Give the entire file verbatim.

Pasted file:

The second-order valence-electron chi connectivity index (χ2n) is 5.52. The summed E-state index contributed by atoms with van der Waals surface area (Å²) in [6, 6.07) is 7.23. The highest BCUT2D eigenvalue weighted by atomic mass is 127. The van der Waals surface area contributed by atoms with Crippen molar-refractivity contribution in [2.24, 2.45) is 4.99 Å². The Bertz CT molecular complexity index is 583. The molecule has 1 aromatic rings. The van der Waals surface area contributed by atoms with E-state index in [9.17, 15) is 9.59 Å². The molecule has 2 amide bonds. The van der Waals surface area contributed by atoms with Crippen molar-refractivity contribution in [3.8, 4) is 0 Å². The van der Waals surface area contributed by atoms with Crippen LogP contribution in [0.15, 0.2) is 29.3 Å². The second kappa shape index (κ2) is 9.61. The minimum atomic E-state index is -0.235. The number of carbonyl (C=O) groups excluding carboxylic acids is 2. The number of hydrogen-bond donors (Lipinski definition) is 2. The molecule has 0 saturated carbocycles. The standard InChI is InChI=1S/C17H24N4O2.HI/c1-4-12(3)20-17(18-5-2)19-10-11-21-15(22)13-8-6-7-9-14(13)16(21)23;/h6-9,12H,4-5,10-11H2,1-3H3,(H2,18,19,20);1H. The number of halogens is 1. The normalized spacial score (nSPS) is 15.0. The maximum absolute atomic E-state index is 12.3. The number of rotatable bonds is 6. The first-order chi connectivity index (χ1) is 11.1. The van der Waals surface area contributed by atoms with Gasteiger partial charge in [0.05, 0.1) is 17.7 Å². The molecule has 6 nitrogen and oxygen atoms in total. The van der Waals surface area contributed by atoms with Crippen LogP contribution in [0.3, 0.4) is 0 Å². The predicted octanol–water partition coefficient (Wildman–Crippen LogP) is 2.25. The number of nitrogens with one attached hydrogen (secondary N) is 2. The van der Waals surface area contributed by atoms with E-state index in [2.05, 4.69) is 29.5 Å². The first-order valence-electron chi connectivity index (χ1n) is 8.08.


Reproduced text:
The second-order valence-electron chi connectivity index (χ2n) is 5.52. The summed E-state index contributed by atoms with van der Waals surface area (Å²) in [6, 6.07) is 7.23. The highest BCUT2D eigenvalue weighted by atomic mass is 127. The van der Waals surface area contributed by atoms with Crippen molar-refractivity contribution in [2.24, 2.45) is 4.99 Å². The Bertz CT molecular complexity index is 583. The molecule has 1 aromatic rings. The van der Waals surface area contributed by atoms with E-state index in [9.17, 15) is 9.59 Å². The molecule has 2 amide bonds. The van der Waals surface area contributed by atoms with Crippen molar-refractivity contribution in [3.8, 4) is 0 Å². The van der Waals surface area contributed by atoms with Crippen LogP contribution in [0.15, 0.2) is 29.3 Å². The second kappa shape index (κ2) is 9.61. The minimum atomic E-state index is -0.235. The number of carbonyl (C=O) groups excluding carboxylic acids is 2. The number of hydrogen-bond donors (Lipinski definition) is 2. The molecule has 0 saturated carbocycles. The standard InChI is InChI=1S/C17H24N4O2.HI/c1-4-12(3)20-17(18-5-2)19-10-11-21-15(22)13-8-6-7-9-14(13)16(21)23;/h6-9,12H,4-5,10-11H2,1-3H3,(H2,18,19,20);1H. The number of halogens is 1. The normalized spacial score (nSPS) is 15.0. The maximum absolute atomic E-state index is 12.3. The number of rotatable bonds is 6. The first-order chi connectivity index (χ1) is 11.1. The van der Waals surface area contributed by atoms with Gasteiger partial charge in [0.05, 0.1) is 17.7 Å². The molecule has 6 nitrogen and oxygen atoms in total. The van der Waals surface area contributed by atoms with Crippen LogP contribution in [0.3, 0.4) is 0 Å². The predicted octanol–water partition coefficient (Wildman–Crippen LogP) is 2.25. The number of nitrogens with one attached hydrogen (secondary N) is 2. The van der Waals surface area contributed by atoms with E-state index in [2.05, 4.69) is 29.5 Å². The first-order valence-electron chi connectivity index (χ1n) is 8.08.